1) Thanks for the cheerful morning read on how most of us will not end up happily married, Quartz!
Just as most Americans want to believe that they will get rich someday, most Americans want to think that they will have a marriage of far-above-average quality. … What we do tell people is that happy couples are really no different from unhappy couples. Either they have found some secret formula for happiness (and if you buy the right book/attend the right seminar/take the right product, you will be happy too!), or they have learned to lower their expectations to the point where they don’t feel the sting of disappointment from incompatibility, loneliness, sexlessness or boredom. The first case is akin to Senator Marco Rubio testifying that America is “a nation of haves and soon to haves.” It is theoretically possible for any single individual to become wealthy, but it is unlikely that we are all going to be rich anytime soon. The second is like saying that rich people don’t have more money than poor people, just a better attitude.
This is not a well written article. (“There are many theories floating around about why greater gender equality have not put an end to divorce in America.”) Does that mean the thesis is wrong? I hope so. The dream of being contently coupled should be more accessible than the dream of being Scrooge McDuck. There is, after all, an infinite amount of happiness in the world, and only a finite number of gold coins.
[Sociologist Christin] Munsch had 646 people read a transcript of a fake phone conversation between an employee and a human-resources representative. The employees asked to alter their schedules for a period of six months, requesting either to work from home two days per week or to come in early and leave early three days per week. Perhaps unsurprisingly—given what we know about women and likability—this went over better when the worker was a man. …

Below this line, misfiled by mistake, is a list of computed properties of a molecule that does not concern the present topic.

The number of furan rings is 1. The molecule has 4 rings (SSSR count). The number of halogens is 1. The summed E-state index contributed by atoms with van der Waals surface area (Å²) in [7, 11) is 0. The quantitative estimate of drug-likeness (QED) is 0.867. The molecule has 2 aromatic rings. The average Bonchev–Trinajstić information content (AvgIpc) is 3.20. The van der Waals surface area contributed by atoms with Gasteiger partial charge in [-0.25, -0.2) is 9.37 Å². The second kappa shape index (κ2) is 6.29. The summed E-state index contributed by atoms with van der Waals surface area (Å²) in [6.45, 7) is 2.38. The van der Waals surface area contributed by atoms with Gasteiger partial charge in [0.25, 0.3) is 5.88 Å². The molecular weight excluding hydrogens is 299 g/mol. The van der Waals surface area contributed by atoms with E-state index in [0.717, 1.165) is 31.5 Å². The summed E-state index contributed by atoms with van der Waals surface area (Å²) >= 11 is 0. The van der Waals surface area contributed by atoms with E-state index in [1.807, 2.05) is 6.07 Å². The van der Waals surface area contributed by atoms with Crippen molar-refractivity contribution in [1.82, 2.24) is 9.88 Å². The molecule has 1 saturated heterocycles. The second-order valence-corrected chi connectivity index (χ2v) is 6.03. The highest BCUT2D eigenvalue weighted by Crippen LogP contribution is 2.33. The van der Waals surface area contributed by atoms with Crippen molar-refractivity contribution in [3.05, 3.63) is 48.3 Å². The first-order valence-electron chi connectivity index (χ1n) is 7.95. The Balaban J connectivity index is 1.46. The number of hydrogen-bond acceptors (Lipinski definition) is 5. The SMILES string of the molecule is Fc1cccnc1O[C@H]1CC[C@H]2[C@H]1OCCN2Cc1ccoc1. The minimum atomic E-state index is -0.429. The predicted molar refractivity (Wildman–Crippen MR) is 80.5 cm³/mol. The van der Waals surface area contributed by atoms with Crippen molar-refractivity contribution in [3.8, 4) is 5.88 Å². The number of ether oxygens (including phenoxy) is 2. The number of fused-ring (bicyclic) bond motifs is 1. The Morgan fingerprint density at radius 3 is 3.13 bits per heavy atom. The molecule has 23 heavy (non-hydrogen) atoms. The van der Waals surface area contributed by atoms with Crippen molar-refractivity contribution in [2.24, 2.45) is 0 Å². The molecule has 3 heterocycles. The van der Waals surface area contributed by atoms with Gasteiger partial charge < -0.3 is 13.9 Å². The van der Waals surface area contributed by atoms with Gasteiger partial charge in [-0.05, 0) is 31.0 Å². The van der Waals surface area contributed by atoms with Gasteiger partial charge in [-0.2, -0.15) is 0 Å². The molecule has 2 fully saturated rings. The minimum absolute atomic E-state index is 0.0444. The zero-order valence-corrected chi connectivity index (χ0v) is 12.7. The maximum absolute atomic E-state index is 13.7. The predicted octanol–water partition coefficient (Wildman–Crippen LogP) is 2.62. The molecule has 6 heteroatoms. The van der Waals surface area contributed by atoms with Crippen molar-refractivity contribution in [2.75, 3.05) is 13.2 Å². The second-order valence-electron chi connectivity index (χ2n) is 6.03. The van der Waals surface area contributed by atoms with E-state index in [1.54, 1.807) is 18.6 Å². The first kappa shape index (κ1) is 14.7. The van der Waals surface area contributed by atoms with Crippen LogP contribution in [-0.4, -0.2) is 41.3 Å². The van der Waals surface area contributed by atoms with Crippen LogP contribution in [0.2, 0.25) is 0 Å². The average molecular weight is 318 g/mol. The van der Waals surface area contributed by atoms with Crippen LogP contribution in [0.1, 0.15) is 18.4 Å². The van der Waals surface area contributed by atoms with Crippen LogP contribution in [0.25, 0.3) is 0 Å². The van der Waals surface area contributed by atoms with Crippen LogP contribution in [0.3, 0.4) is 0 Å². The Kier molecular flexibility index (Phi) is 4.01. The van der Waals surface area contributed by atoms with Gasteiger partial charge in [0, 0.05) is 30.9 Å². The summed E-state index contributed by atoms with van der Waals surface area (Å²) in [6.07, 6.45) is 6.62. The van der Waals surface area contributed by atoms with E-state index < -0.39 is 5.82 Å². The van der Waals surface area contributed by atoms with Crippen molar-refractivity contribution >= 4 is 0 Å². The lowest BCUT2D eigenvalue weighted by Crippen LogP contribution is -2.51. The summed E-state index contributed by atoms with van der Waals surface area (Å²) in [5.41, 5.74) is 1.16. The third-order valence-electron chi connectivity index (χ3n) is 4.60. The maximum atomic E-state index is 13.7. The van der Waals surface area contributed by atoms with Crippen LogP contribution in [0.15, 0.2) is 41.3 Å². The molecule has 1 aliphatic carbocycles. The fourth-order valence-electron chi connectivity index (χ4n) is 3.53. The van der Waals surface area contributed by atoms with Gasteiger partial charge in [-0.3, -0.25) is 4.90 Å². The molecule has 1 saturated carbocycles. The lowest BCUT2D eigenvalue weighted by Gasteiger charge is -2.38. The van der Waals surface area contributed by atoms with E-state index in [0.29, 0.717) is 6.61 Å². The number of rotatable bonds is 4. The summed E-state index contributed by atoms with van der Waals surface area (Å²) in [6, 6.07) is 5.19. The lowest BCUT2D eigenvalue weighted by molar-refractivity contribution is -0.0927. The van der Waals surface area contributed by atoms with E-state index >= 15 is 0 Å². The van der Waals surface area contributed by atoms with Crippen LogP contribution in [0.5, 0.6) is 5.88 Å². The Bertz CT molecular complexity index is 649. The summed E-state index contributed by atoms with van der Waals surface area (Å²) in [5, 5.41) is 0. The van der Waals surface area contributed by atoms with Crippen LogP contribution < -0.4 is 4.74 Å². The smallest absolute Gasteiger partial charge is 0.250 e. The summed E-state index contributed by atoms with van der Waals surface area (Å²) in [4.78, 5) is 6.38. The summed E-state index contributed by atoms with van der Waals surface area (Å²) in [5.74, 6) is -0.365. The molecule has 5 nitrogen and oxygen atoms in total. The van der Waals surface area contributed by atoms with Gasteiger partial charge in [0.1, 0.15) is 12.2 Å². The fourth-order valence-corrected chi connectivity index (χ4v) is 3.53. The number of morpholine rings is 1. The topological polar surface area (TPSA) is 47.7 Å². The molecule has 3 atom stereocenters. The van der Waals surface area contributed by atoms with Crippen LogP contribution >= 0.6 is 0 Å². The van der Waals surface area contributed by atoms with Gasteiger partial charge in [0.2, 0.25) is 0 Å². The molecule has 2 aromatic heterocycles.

The reasons for the “flextime” and “flexplace” requests varied. In some cases, the workers said they wanted the afternoons to “take care of my daughter after school.” Others, though, said they wanted to leave early to “train for the California Classic Cycling Challenge,” or to work from home so they could “lessen my impact on the environment.” It turns out that both men and women whose reason for the request was childcare-related, as opposed to either exercise- or environment-related, were more supported in their requests, more respected, and seen as marginally more committed to their work and worthier of promotions. … The effect was especially pronounced for men. The women were judged similarly regardless of the reason they gave for working from home. Meanwhile, the subjects were significantly more likely to approve of the men who were motivated by family obligations rather than personal issues.
Let’s go work in tech! Companies like Google and Reddit (?!) offer the best paid parental leave policies, and they’re probably all about Classic Cycling Challenges too.
Barnes & Noble lumps almost everything that isn’t YA, romance, crime (I think), or sci-fi/fantasy into the same category of “fiction.” That includes literary fiction, chick-fic and dude-fic, fiction in translation, classics, small press and indie fiction, and a bunch of other subgenres, all mashed up together under one heading, in alphabetical order.
I CANNOT SHOP THIS WAY YOU GUYS.
Maybe I’ve been ridiculously spoiled by the bookternet, but unless I have a specific title that I’m gunning for (and it happens to be a title that Barnes & Noble carries, which usually isn’t the case when I want a specific title), I find it impossible to even know where to start. I’ve gotten so spoiled on being able to filter and sort, search by subgenre or literary school, or “related” authors/ topics/styles, that when faced with a broad sampling of current and classic literature that isn’t otherwise arranged or organized, my brain short-circuits. I end up wandering aimlessly and slightly panicked through aisle after aisle without really taking in what I’m looking at.
FWIW, my strategy is to either a) check my Goodreads To-Read list, or b) pick a letter, like W, and zero in on those authors. Even if it turns out you weren’t looking for something by West, Wilde, or Woolf (and why aren’t you?) it might calm you down enough to remember what you were actually in search of.